Gym Class Taught Me How to Bounce a Ball, My Trainer Taught Me How to Bounce Back to Health

SMACK!

What stings more: another vinyl dodge-ball to the face, or the imprint on your forehead reminding you all day of your sloth-like reflexes?  This time you lasted 17 seconds on the floor.   A new personal best…

Sound familiar?

Back in grade school it seemed as though gym class had a way of naturally separating students into 2 categories: those who loved physical activity and those who hated it…

Which group did/do you belong to?

In gym class, we are mostly taught “skills”, not for life, but for sport.  Sure, some may argue that we learn important life lessons from sport: teamwork, how to lose, how to win, a good work ethic, etc. and to no extent am I arguing this – but we only learn them if we play them.

My point?

If sports weren’t your forte in school, you likely didn’t rush to get involved when you didn’t have to later on in life.   Picked last, made fun of, couldn’t cartwheel to save your life  – you dreaded gym class, and consequently your ideas around most things physical were tainted.

Suffering from post-traumatic gym syndrome, you felt like you were cut from the team of life – where, then, was the incentive to keep active?

If you really sucked at math, would you study to become an accountant?  If you hated chemistry, would you become a pharmacist?

Nope.  Doubt it.

And therein lies the rub.

But what if in gym class, instead of being graded on the development of your cerebellum, you were graded on the knowledge and understanding of your own body?

 

We should all know how our bodies work, how to use them, and how to take care of them – they are our vehicles through life.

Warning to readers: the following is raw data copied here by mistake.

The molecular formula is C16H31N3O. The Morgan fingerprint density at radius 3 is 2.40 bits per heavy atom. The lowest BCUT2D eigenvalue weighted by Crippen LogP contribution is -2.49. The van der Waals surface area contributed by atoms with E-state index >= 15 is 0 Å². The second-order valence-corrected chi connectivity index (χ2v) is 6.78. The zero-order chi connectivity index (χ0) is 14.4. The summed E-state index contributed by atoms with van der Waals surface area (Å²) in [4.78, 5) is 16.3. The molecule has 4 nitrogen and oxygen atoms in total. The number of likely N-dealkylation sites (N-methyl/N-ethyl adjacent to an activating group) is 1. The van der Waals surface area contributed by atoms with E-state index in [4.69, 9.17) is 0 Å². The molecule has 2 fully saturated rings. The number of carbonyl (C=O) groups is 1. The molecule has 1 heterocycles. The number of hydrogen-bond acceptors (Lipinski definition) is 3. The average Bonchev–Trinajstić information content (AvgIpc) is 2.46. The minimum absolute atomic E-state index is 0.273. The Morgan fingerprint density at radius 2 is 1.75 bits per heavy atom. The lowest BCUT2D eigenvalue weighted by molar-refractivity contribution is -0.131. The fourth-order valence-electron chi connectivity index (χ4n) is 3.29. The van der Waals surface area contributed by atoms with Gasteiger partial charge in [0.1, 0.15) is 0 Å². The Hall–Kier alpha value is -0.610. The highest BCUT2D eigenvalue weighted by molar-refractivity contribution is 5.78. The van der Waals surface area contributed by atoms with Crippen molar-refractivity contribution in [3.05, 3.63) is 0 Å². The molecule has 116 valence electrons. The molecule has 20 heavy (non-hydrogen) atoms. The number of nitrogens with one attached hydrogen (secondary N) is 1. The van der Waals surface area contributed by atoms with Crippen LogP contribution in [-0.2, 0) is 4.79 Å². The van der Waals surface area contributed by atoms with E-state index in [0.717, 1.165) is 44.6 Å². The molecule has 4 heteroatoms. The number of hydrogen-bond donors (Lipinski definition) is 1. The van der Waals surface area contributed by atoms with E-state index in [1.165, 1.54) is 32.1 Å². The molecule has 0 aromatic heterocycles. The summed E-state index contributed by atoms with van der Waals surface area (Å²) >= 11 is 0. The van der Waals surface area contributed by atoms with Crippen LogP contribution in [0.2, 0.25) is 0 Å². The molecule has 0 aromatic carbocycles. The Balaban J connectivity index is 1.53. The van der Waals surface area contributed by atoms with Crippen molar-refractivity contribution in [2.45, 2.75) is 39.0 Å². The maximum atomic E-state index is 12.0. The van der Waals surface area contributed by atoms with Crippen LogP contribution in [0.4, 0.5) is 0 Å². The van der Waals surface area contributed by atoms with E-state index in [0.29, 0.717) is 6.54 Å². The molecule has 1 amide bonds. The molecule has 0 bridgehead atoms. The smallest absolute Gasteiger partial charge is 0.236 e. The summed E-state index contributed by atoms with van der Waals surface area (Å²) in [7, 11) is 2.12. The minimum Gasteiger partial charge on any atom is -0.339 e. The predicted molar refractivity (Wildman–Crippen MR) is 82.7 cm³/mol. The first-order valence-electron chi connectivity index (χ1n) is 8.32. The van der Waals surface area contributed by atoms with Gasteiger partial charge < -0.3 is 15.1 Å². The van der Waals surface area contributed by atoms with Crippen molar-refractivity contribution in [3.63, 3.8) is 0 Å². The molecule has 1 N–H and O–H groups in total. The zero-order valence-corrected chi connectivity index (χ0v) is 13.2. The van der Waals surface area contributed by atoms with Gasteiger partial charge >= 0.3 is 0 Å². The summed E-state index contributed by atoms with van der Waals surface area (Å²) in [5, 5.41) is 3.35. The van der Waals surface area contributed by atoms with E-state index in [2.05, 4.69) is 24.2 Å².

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Our health. Our bodies. We only get one

 

How many of you, in gym class, learned the function of muscles?  I mean how they actually work?  Or learned about bones and joints, ligaments and tendons, heart rate and blood pressure?  Minimum daily exercise needed?  Posture awareness?   Breathing techniques?  How to lift?  How to bend?  VO2 max anyone?  Transversus abdominis? Macronutrients?  Phytonutrients?

Yes, I am speaking writing English, and what I’ve listed are just a few among many fundamentals that can help you realize and maintain fit and healthy bodies and minds.   But in school we don’t really learn the basic principles of what we’re made of and how we tick.  And that’s too bad.

 

Physical education.  Starting to sound a bit like an oxymoron, eh?

 

Don’t get me wrong, the doing is still important, but knowing why you’re doing is equally as important, and in this case a perfect combo, as exercise has been linked to improved cognitive function.

Anyone remember the technique of flash card quizzes while jumping on a mini-trampoline?  We’ve known for years that exercise can enhance memory and learning capabilities.  Just imagine a gym class where the first half is activity based, and then off to the classroom to learn about your health, with freshly exercised bodies and minds ready to learn and retain.  Heck, set-up spin bikes in the classroom and learn while pedaling – let’s get the best of both worlds!

 

But I digress.

 

Fast forward through elementary, junior high, high school, post-ed, careers, families, etc…  years of not knowing or neglecting your health, and not knowing how to recover it.

Would we still be in the face of a “globesity” epidemic if we were all a bit more educated on our own health and bodies?

I propose that greater focus be put into K-12 health education that teaches (and evaluates student’s learning on) the intricacies of our body systems, structures and functions and how they relate to health, plus how to achieve great health and maintain it through proper exercise and nutrition.

And for all the alumni that will not benefit from the curriculum update?

If only you could have your own personal gym class, a tutor of sorts, to help you catch up.  Someone to educate you now, where school missed out…

Enter the Trainer.

There are a lot of great reasons for having a personal trainer – personal coach, motivator, educator, just to name a few…

Just sayin’.

j

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